The Supreme Court on Thursday set aside a Calcutta High Court ruling that had quashed the Central Administrative Tribunal’s order transferring a case related to former West Bengal Chief Secretary Alapan Bandyopadhyay from Kolkata to Delhi, reported Bar and Bench.
Bandyopadhyay is facing disciplinary proceedings initiated by the Centre on charges of “misconduct and misbehaviour”. The proceedings against Bandyopadhyay were initiated after the West Bengal government refused to release him even as the central government’s Department of Personnel and Training asked him to report to its Delhi office in May.
Bandyopadhyay had then moved the Central Administrative Tribunal’s Kolkata bench after the central government decided to start the inquiry. The Centre then moved a transfer petition before the tribunal’s bench in Delhi seeking that the case be heard in the national Capital.
The tribunal’s bench allowed the case to be transferred, after which Bandyopadhyay moved the Calcutta High Court. In October, the High Court set aside the tribunal’s order on the transfer.
On Thursday, a Supreme Court bench of Justices AM Khanwilkar and CT Ravikumar held that the Calcutta High Court did not have the jurisdiction to set aside the order of the tribunal’s Delhi bench.
The bench also allowed Bandyopadhyay to challenge the tribunal court’s verdict before the jurisdictional High Court, which is Delhi in this case.
Bandyopadhyay’s plea challenging the inquiry against him will now be heard by the Central Administrative Tribunal’s principal bench in Delhi, according to Bar and Bench.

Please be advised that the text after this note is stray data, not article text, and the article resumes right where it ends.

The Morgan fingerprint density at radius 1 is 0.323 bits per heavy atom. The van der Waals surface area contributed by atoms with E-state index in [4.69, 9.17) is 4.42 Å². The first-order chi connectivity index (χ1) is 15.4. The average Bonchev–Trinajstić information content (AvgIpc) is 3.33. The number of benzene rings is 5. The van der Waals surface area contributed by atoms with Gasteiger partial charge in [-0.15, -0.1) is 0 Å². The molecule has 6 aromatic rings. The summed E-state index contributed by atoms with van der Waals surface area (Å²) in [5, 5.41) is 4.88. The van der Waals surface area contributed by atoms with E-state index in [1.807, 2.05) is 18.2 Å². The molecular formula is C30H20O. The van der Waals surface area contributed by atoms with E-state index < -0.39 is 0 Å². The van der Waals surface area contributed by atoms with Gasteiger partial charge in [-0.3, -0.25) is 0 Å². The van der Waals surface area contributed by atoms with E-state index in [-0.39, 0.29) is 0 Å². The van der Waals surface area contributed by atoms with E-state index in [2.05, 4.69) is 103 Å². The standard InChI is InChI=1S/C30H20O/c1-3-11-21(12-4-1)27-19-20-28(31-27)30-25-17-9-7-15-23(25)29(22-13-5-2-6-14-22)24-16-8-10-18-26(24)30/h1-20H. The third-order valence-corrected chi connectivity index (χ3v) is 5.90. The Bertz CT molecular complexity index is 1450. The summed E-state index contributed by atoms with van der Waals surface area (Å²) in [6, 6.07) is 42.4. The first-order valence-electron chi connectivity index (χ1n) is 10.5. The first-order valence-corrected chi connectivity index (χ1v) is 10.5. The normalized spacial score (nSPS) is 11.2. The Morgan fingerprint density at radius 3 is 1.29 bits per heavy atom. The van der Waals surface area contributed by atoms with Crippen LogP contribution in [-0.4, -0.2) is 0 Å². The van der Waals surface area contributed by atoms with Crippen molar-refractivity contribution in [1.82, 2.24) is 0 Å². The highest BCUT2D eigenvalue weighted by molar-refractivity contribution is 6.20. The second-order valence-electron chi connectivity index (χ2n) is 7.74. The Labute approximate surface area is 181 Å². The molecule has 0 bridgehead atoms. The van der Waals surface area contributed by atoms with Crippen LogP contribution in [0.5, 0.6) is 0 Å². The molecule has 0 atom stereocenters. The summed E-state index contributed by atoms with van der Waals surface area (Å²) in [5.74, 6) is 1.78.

During the hearings in the case, Solicitor General Tushar Mehta had argued that the Calcutta High Court did not have territorial jurisdiction to set aside the order passed by tribunal’s Delhi bench, reported Live Law.
The solicitor general had also objected to observations made by the Calcutta High Court while quashing the tribunal’s order. The High Court had said that the “modus operandi” of the Centre to get the case transferred to Delhi “reeked of mala fides”.
Mehta had submitted before the Supreme Court that that High Courts should be “sober and circumspect” when making observations.
“Personal opinions and political views do not have any place while exercising judicial functions,” he said. “With due respect to the office of the constitutional court, this was not expected.”
Senior Advocate Dr Abhishek Manu Singhvi, appearing for Bandyopadhyay, told the Supreme Court that these remarks could be expunged.
“Your lordship can rectify the observations without hurting anyone”, Singhvi had said.
On the argument of territorial jurisdiction, Singhvi had contended that Bandyopadhyay lived in Kolkata, belonged to West Bengal cadre in the Indian Administrative Service and had been posted in the state throughout his service.
He said that the former civil servant had lived in Kolkata after his retirement as well as when the disciplinary proceedings were started against him.
The Department of Personnel and Training, which comes under the central government, had directed Bandyopadhyay to report to its office in Delhi hours after West Bengal Chief Minister Mamata Banerjee allegedly violated norms by not attending the meeting with Modi on May 28 on Cyclone Yaas.
However, West Bengal had refused to comply with the summons, terming them in “violation of applicable laws” against “public interest” and “ab initio void”.
The Centre had alleged that Banerjee had kept Modi and West Bengal Governor Jagdeep Dhankhar waiting for half an hour.
Banerjee had refuted the claims, saying she handed over a detailed report on the cyclone to the prime minister and after seeking his permission thrice, she left for Digha with Bandyopadhyay to assess the damage caused by the cyclone.
On May 30, Bandyopadhyay retired from the Indian Administrative Service and joined the West Bengal government as a chief advisor to the chief minister, a political appointment that underscored his importance to Banerjee.